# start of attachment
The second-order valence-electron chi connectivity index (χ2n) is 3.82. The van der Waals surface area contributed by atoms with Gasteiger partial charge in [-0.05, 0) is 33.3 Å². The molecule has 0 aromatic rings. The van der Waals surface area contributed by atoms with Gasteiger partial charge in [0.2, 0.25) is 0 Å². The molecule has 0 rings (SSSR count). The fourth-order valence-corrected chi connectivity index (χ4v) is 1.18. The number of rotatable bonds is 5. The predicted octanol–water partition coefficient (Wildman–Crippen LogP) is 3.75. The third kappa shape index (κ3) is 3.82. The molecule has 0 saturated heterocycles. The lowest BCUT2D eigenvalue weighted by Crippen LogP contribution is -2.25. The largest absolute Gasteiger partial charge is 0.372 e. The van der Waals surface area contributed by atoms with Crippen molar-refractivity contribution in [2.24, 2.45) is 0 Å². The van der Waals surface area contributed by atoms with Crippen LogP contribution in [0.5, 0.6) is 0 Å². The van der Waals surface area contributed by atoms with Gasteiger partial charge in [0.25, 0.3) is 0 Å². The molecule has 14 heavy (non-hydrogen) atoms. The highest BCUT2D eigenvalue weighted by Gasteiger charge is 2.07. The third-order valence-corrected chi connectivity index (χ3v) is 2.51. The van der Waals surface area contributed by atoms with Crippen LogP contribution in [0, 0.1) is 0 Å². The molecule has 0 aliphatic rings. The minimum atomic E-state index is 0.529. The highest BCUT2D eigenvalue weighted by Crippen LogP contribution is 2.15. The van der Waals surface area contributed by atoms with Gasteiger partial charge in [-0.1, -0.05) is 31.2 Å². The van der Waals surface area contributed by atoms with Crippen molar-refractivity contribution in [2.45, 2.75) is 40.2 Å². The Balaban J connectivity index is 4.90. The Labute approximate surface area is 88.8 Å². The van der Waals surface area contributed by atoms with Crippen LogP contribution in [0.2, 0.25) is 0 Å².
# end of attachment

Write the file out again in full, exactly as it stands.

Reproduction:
The second-order valence-electron chi connectivity index (χ2n) is 3.82. The van der Waals surface area contributed by atoms with Gasteiger partial charge in [-0.05, 0) is 33.3 Å². The molecule has 0 aromatic rings. The van der Waals surface area contributed by atoms with Gasteiger partial charge in [0.2, 0.25) is 0 Å². The molecule has 0 rings (SSSR count). The fourth-order valence-corrected chi connectivity index (χ4v) is 1.18. The number of rotatable bonds is 5. The predicted octanol–water partition coefficient (Wildman–Crippen LogP) is 3.75. The third kappa shape index (κ3) is 3.82. The molecule has 0 saturated heterocycles. The lowest BCUT2D eigenvalue weighted by Crippen LogP contribution is -2.25. The largest absolute Gasteiger partial charge is 0.372 e. The van der Waals surface area contributed by atoms with Crippen molar-refractivity contribution in [2.24, 2.45) is 0 Å². The van der Waals surface area contributed by atoms with Crippen LogP contribution in [0.5, 0.6) is 0 Å². The van der Waals surface area contributed by atoms with Gasteiger partial charge in [0.25, 0.3) is 0 Å². The molecule has 14 heavy (non-hydrogen) atoms. The highest BCUT2D eigenvalue weighted by Gasteiger charge is 2.07. The third-order valence-corrected chi connectivity index (χ3v) is 2.51. The van der Waals surface area contributed by atoms with Crippen LogP contribution in [0, 0.1) is 0 Å². The molecule has 0 aliphatic rings. The minimum atomic E-state index is 0.529. The highest BCUT2D eigenvalue weighted by Crippen LogP contribution is 2.15. The van der Waals surface area contributed by atoms with Gasteiger partial charge in [-0.1, -0.05) is 31.2 Å². The van der Waals surface area contributed by atoms with Crippen molar-refractivity contribution in [2.45, 2.75) is 40.2 Å². The Balaban J connectivity index is 4.90. The Labute approximate surface area is 88.8 Å². The van der Waals surface area contributed by atoms with Crippen LogP contribution in [0.2, 0.25) is 0 Å².